Australia joins a growing list of locales marking record hot summers in recent years

Summer season coming to close in Australia, shatters the previous record

Author: Eric Braate, Meteorologist, ebraate@kprc.com
Published On: Mar 07 2013 04:45:42 PM CST
HOUSTON -

The headlines read something like, "Record-shattering summer heat!"  It sounds reminiscent of the Texas heat wave of 2011, when we endured our hottest summer on record.  In this instance, though, headlines like these are coming out of Australia.

Since Australia is in the southern hemisphere, the seasons there are opposite to ours.  While winter is winding down here, summer is coming to a close there.  And what a summer it's been!

According to Australia's Bureau of Meteorology (BOM), the average summer temperature in Australia was about 2 degrees Fahrenheit above normal.  That may not seem like much, but in climatological terms, it's huge! 

In Moomba, South Australia, BOM records show the mercury topped out at 121 degrees Fahrenheit, which was the highest temperature ever recorded there.  It happened during a severe January heat wave.  All-time record highs were set in the cities of Sydney and Hobart, too.  To put it in perspective, meteorologists had to add a new color to their weather map at one point because temperatures rose above the standard range of colors they had been using.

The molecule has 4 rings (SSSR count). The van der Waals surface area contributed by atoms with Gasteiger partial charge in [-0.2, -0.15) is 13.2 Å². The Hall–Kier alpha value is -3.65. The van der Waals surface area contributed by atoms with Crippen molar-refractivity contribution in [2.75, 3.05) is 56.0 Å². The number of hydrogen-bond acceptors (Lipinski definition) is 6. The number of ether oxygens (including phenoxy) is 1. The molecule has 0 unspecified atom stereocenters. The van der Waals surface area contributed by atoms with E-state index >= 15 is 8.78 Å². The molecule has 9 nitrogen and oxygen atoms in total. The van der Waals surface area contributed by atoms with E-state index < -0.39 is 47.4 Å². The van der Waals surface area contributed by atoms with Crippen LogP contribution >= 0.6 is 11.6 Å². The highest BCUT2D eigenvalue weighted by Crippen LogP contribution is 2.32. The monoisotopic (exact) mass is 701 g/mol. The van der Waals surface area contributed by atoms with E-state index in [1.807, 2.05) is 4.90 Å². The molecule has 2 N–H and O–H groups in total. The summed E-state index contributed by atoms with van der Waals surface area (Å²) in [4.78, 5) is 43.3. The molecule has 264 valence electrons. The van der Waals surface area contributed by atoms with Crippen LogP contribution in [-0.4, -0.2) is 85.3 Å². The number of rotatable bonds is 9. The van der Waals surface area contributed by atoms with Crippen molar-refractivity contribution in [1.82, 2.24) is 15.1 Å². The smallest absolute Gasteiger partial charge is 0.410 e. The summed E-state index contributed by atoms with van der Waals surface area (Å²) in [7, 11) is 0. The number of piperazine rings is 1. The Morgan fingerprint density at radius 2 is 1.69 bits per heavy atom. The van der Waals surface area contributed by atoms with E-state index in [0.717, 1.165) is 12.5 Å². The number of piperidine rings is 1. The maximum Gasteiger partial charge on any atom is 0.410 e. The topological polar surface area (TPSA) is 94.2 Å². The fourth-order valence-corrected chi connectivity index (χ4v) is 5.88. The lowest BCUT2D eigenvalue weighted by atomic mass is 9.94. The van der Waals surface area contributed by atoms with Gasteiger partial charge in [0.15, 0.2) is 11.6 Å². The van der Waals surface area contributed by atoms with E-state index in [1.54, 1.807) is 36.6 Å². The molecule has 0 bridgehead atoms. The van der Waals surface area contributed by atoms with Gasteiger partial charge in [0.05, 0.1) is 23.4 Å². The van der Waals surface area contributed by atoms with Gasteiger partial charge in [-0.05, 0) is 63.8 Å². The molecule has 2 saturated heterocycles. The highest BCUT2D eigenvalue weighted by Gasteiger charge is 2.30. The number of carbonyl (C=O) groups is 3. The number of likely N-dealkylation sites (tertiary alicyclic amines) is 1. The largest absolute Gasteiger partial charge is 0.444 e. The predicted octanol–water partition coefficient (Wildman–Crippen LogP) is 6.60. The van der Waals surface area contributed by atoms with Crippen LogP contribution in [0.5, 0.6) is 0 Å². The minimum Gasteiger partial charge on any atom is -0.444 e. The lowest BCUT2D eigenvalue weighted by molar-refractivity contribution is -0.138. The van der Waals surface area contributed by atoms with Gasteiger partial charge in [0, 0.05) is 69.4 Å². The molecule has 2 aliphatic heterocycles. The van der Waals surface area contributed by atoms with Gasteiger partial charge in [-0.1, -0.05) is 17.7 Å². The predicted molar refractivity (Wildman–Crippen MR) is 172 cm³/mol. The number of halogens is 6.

While we didn't reach 121 degrees in Houston in 2011, we did tie our all-time record high temperature of 109 ... twice!  That August, we also had 30 days of 100-degree heat.

We in Texas and the people in Australia are not the only ones to face such extreme heat in recent years.  In 2010, parts of Russia had a similar summer.  And in 2003, Europe had a deadly summer heat wave that hadn't been experienced, likely, since AD 1500.

Based on the increasing frequency of these events, we will very likely continue to see record-setting heat waves make the headlines.  In Texas, in particular, we'll be watching closely this summer to see if 2013 turns into a repeat performance of 2011.